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The Game

November 21, 2018

The first time I visited my relatives in China I was eleven. You can imagine the culture shock; I had grown up accustomed to the material comforts of America, and at the time I first visited, China was still quite poor. There was no TV in the house, and we’d have to go over to our next-door neighbors, where, with the luxury of air-conditioning, windows and a big color TV, I would feel that I was in heaven. 

 

I was a big basketball fan then, and basketball was quite popular in China too. In order to watch the games, I would go over to my neighbor’s house. Seated before the television, with the cool air breezing in my face, I would sneak a glance at the pretty daughter. We were both too shy to say anything to each other at the time, but because I would come over every time the games were on, it became natural for her to see me in her home, and before long we became familiar. Every morning, if the games weren’t on, she would come by my window, and ask if I was free. I was living the carefree life of a middle school student on summer break then, so naturally I had plenty of free time, and off we would go, on some adventure. 

 

One day, we found a basketball court near our neighborhood. The NBA championships had just ended; inspired by the athletic feats and heroics I had just witnessed, I was fired up to play. There were some other kids that were playing already, and seeing that I had no ball, I worked up the courage and asked to play with them. You should have seen me; competing against these ordinary Chinese boys, I was magnificent. I made shot after shot, dribbled behind the back, through the legs . . . they were astonished, and amazed, and so was my neighbor, who had been patiently watching, curious at the follies and passions of little boys. She smiled brightly then, and joined in as all the boys clapped me on the back, said how amazing it was that I could play like that, that America must truly be an amazing place if all of its children possessed those kinds of skills. My chest swelling, I felt a true sense of pride, and even more so because my neighbor had been there to witness it. I wished to impress her, I realized perhaps unconsciously that I had a crush on her.

 

I would go to the courts often. Finally getting my own ball, I would practice my dribbling, and take shots, while my neighbor watched on. I would try to show off to her then, I would exaggerate the difficulties of a move or try to do something flashy. She admired me all the same, maybe even enjoyed my childish antics, and I felt as if I were a superhero.

 

One day, as I was playing, and showing off to my neighbor, a pair of boys approached. They looked scruffy, and had deep tans. They had no ball, and instead of asking to play with mine, they snatched it instead. I was deeply confused; having been schooled in middle-class manners, I was shocked at the notion that someone could just take my ball. I timidly asked for it back; the ringleader, with furious eyes, pushed me to the ground. The push didn’t hurt, and I was determined to show that I had been unaffected. I got back up, and started chewing on a piece of gum, as nonchalant a gesture as I could muster. This merely infuriated the boy, and he pushed me again, and down I fell, and this time, perhaps too shaken to be able to hide my emotions, I began to cry. At this moment, my neighbor came back with an adult, and the adult chased the kids away. My neighbor patted me on the back again, this time to console me, but this only made me cry harder, knowing that my neighbor had been a witness to my humiliation.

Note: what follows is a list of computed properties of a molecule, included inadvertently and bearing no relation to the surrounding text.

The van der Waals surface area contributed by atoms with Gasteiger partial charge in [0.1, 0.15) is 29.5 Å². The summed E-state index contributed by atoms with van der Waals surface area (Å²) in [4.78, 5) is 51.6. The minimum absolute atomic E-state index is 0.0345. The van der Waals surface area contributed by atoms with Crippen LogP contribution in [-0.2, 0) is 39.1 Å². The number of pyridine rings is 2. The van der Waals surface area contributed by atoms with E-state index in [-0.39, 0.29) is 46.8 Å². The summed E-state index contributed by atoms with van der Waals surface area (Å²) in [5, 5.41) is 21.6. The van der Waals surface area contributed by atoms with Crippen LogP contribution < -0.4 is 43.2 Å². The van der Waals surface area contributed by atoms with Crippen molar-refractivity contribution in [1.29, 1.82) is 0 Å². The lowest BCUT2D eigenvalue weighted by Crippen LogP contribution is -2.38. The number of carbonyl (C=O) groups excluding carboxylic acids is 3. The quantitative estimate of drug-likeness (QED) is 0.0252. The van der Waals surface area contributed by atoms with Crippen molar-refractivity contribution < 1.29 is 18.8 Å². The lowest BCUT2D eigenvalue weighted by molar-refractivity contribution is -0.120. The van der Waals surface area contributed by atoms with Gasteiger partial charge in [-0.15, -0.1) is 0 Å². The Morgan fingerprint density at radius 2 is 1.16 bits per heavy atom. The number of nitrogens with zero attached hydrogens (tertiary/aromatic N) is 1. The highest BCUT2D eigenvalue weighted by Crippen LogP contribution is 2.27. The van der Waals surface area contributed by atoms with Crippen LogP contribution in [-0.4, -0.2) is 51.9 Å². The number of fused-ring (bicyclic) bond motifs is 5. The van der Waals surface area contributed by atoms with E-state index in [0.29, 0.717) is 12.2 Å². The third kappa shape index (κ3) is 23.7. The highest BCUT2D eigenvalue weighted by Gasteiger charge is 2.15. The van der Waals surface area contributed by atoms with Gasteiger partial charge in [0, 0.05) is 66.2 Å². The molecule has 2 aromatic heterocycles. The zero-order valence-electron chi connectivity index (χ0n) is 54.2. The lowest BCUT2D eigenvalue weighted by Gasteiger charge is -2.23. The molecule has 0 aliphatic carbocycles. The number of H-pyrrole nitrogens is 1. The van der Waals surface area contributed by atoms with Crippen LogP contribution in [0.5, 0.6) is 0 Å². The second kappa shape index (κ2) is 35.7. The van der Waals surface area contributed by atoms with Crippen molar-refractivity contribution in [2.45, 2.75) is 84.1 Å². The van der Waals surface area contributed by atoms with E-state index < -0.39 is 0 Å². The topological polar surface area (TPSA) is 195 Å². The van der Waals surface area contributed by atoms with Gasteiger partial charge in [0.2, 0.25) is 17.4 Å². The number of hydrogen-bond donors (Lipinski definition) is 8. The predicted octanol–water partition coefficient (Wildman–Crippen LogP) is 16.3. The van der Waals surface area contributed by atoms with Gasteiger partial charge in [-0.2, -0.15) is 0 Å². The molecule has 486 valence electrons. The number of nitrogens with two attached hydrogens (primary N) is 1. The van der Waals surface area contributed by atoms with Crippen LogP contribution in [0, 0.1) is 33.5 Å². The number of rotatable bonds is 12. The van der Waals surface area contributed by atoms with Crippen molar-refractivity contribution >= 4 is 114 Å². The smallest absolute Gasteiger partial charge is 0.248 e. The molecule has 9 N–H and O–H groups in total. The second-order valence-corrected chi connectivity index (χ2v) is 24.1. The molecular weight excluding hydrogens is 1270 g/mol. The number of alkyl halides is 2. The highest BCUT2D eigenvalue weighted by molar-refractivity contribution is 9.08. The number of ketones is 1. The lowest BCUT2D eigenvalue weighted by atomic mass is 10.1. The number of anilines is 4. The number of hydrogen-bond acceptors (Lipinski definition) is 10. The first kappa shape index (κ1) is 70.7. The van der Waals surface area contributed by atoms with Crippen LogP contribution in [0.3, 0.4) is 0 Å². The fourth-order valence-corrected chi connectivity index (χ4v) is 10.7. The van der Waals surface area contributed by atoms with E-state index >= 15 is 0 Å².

I would be escorted back to my grandparent’s house, where the women all surrounded me, patting me on the back, patching me up, soothing me with comforting words, and saying how naughty that other boy was, and how some kids these days just weren’t raised right, and that boys like that deserved a spanking. She would be there too, having explained the whole thing, and they would all say that she was a nice girl, and how lucky I was that she was there. This only made me cry harder, and I would cry a lot that day.

 

Afterwards, she would come by my window again, just like she used to, and ask if I was free, and I would tell her, “No.” No, I’m not free, I have to do work now, I have to study. She would leave, without saying a word of protest.

 

Pretty soon the summer came to an end, and I had to leave back for America. After tearful hugs and embraces and promises of visits in the future, we took our bags to the waiting car. The adults would do most of the heavy lifting, but I wished to appear useful, and I would help with the carrying. Soon we were finished, and all of our relatives surrounded us as we got in the car. Some were crying, and others were waving, saying, “See you soon!” As the car drove off, I saw a small figure appear, darting out from the crowd of familial faces. It was my neighbor’s daughter; she was running after the car desperately, as if she had something to say, as if she were afraid to be left behind. . . . I could have told them to stop the car then, I could have opened the window and waved back towards her, and shouted out to her that I liked her, that I was so happy to have met her, that I hoped to see her again. . . . But instead, I looked forward, and pretended not to have seen her. 

 

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